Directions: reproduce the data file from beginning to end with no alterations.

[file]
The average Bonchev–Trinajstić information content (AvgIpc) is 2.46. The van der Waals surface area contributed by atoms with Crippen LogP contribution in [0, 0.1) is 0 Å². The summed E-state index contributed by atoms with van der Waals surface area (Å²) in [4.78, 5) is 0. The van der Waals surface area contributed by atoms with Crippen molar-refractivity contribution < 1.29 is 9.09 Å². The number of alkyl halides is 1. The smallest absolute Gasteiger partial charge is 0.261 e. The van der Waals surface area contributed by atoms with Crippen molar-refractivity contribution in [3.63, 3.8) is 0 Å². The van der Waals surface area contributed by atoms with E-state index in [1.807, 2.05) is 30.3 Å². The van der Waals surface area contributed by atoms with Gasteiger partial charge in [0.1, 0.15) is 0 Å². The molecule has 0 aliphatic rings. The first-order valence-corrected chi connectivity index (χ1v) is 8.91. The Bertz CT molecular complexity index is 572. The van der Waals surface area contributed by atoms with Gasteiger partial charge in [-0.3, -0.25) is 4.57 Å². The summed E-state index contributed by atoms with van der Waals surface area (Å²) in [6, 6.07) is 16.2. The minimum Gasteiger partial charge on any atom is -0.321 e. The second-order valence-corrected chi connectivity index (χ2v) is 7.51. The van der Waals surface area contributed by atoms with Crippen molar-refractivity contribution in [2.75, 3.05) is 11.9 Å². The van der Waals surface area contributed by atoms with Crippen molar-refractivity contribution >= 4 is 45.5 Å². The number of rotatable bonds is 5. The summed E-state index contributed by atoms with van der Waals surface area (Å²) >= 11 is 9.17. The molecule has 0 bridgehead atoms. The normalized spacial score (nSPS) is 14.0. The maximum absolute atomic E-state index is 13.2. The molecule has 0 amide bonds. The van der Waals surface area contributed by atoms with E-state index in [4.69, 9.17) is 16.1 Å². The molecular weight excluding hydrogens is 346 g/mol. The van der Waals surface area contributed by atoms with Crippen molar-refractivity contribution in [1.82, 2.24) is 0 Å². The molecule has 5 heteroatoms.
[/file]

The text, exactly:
The average Bonchev–Trinajstić information content (AvgIpc) is 2.46. The van der Waals surface area contributed by atoms with Crippen LogP contribution in [0, 0.1) is 0 Å². The summed E-state index contributed by atoms with van der Waals surface area (Å²) in [4.78, 5) is 0. The van der Waals surface area contributed by atoms with Crippen molar-refractivity contribution < 1.29 is 9.09 Å². The number of alkyl halides is 1. The smallest absolute Gasteiger partial charge is 0.261 e. The van der Waals surface area contributed by atoms with Crippen molar-refractivity contribution in [3.63, 3.8) is 0 Å². The van der Waals surface area contributed by atoms with E-state index in [1.807, 2.05) is 30.3 Å². The van der Waals surface area contributed by atoms with Gasteiger partial charge in [0.1, 0.15) is 0 Å². The molecule has 0 aliphatic rings. The first-order valence-corrected chi connectivity index (χ1v) is 8.91. The Bertz CT molecular complexity index is 572. The van der Waals surface area contributed by atoms with Gasteiger partial charge in [-0.3, -0.25) is 4.57 Å². The summed E-state index contributed by atoms with van der Waals surface area (Å²) in [6, 6.07) is 16.2. The minimum Gasteiger partial charge on any atom is -0.321 e. The second-order valence-corrected chi connectivity index (χ2v) is 7.51. The van der Waals surface area contributed by atoms with Crippen molar-refractivity contribution in [2.75, 3.05) is 11.9 Å². The van der Waals surface area contributed by atoms with Crippen molar-refractivity contribution >= 4 is 45.5 Å². The number of rotatable bonds is 5. The summed E-state index contributed by atoms with van der Waals surface area (Å²) >= 11 is 9.17. The molecule has 0 bridgehead atoms. The normalized spacial score (nSPS) is 14.0. The maximum absolute atomic E-state index is 13.2. The molecule has 0 amide bonds. The van der Waals surface area contributed by atoms with E-state index in [4.69, 9.17) is 16.1 Å². The molecular weight excluding hydrogens is 346 g/mol. The van der Waals surface area contributed by atoms with Crippen molar-refractivity contribution in [1.82, 2.24) is 0 Å². The molecule has 5 heteroatoms.